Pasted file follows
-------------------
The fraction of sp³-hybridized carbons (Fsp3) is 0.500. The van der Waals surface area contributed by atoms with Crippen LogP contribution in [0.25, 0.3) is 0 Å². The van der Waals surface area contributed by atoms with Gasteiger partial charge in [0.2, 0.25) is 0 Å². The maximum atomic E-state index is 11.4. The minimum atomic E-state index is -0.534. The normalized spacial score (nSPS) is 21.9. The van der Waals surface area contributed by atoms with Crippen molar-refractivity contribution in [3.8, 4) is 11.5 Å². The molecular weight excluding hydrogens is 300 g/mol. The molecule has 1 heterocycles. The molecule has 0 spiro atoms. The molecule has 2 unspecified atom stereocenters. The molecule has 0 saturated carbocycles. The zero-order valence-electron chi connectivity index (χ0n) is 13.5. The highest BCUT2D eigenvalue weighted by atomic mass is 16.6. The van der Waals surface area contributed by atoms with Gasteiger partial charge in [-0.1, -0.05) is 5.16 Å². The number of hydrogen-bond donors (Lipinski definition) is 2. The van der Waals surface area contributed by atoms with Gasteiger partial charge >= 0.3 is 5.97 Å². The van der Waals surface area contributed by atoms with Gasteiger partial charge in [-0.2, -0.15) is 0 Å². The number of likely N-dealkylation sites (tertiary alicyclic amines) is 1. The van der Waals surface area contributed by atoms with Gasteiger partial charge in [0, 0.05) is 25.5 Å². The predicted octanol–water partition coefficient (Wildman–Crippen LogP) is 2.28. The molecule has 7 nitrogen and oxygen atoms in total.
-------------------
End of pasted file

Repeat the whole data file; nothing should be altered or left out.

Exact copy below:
The fraction of sp³-hybridized carbons (Fsp3) is 0.500. The van der Waals surface area contributed by atoms with Crippen LogP contribution in [0.25, 0.3) is 0 Å². The van der Waals surface area contributed by atoms with Gasteiger partial charge in [0.2, 0.25) is 0 Å². The maximum atomic E-state index is 11.4. The minimum atomic E-state index is -0.534. The normalized spacial score (nSPS) is 21.9. The van der Waals surface area contributed by atoms with Crippen molar-refractivity contribution in [3.8, 4) is 11.5 Å². The molecular weight excluding hydrogens is 300 g/mol. The molecule has 1 heterocycles. The molecule has 0 spiro atoms. The molecule has 2 unspecified atom stereocenters. The molecule has 0 saturated carbocycles. The zero-order valence-electron chi connectivity index (χ0n) is 13.5. The highest BCUT2D eigenvalue weighted by atomic mass is 16.6. The van der Waals surface area contributed by atoms with Gasteiger partial charge in [-0.1, -0.05) is 5.16 Å². The number of hydrogen-bond donors (Lipinski definition) is 2. The van der Waals surface area contributed by atoms with Gasteiger partial charge >= 0.3 is 5.97 Å². The van der Waals surface area contributed by atoms with Gasteiger partial charge in [-0.2, -0.15) is 0 Å². The number of likely N-dealkylation sites (tertiary alicyclic amines) is 1. The van der Waals surface area contributed by atoms with Gasteiger partial charge in [0, 0.05) is 25.5 Å². The predicted octanol–water partition coefficient (Wildman–Crippen LogP) is 2.28. The molecule has 7 nitrogen and oxygen atoms in total.